• Thermal Performance & Design Flexibility A timber frame building offers the perfect combination of design flexibility and thermal performance. The precise nature of timber frame design results in minimal waste and factory-controlled manufacture ensures a strict quality control process, giving the customer absolute assurance they are achieving the thermal performance they require.

Cameron McQuillian is project manager at Rob Roy Homes, with a focus on sustainability and low-carbon production methods. Rob Roy Homes specialises in the design and manufacture of bespoke timber frame buildings and is an STA Assure Silver Member.

3. Sustainable Farmhouse

Timber frame traditional farm house

This characterful oak frame dwelling combines traditional and modern construction methods to produce a home that is comfortable throughout the year and filled with a timeless appeal. The owners sought to source trades and materials from the surrounding area to produce a home that was self-sufficient in its energy use and efficient in its use of water.

An engineered timber frame was combined with hempcrete. Comprising the inner woody core of the hemp stem and a lime-based binder, hempcrete is a natural, breathable and thermally-resistant material.

Build cost: £495,000

House size: 322m2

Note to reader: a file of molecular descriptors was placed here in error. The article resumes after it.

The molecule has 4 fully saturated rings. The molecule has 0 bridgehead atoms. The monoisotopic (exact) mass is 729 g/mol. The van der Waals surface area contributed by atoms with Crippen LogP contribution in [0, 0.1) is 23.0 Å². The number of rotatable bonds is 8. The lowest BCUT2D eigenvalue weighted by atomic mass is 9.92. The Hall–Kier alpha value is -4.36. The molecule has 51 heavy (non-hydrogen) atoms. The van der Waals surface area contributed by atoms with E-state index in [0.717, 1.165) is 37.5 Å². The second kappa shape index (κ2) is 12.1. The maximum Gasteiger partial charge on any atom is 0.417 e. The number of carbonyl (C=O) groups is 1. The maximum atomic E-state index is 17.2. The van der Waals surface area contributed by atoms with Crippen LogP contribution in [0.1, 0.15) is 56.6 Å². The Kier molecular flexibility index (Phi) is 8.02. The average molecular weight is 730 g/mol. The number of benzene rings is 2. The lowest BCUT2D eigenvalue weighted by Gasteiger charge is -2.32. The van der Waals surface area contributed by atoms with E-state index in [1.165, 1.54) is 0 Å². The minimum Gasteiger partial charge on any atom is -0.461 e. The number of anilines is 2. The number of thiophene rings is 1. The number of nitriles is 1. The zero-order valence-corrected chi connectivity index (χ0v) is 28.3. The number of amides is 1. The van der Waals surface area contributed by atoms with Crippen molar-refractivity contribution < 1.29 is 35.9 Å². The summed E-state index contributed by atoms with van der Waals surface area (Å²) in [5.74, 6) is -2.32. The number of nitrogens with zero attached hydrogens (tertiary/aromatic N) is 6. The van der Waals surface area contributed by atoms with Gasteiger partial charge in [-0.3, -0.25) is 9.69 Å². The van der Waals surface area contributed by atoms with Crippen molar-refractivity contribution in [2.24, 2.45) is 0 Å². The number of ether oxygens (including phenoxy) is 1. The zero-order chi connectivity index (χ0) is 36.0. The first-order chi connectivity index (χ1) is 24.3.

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Need more advice on building an eco home?

On 22nd July 2021, Chris Bates, Editor of Build It, will be hosting a virtual discussion with some timber frame specialists, about the eco and sustainability credentials of timber construction.

The FREE webinar will look at all aspects of eco building, including design, energy efficiency, structural systems and airtightness.


4. Affordable Zero Carbon Home

Reclaimed timber frame zero carbon home

The Smiths used straw bales with a lime render to achieve a highly sustainable home on a tight budget. A large south-facing pitched roof allowed the couple to install plenty of solar panels to provide their electricity. The supporting timber frame was constructed from reclaimed wood, adding to the abode’s eco credentials. Local trades and products were used wherever possible. Even the lime paint and handmade furniture were obtained nearby.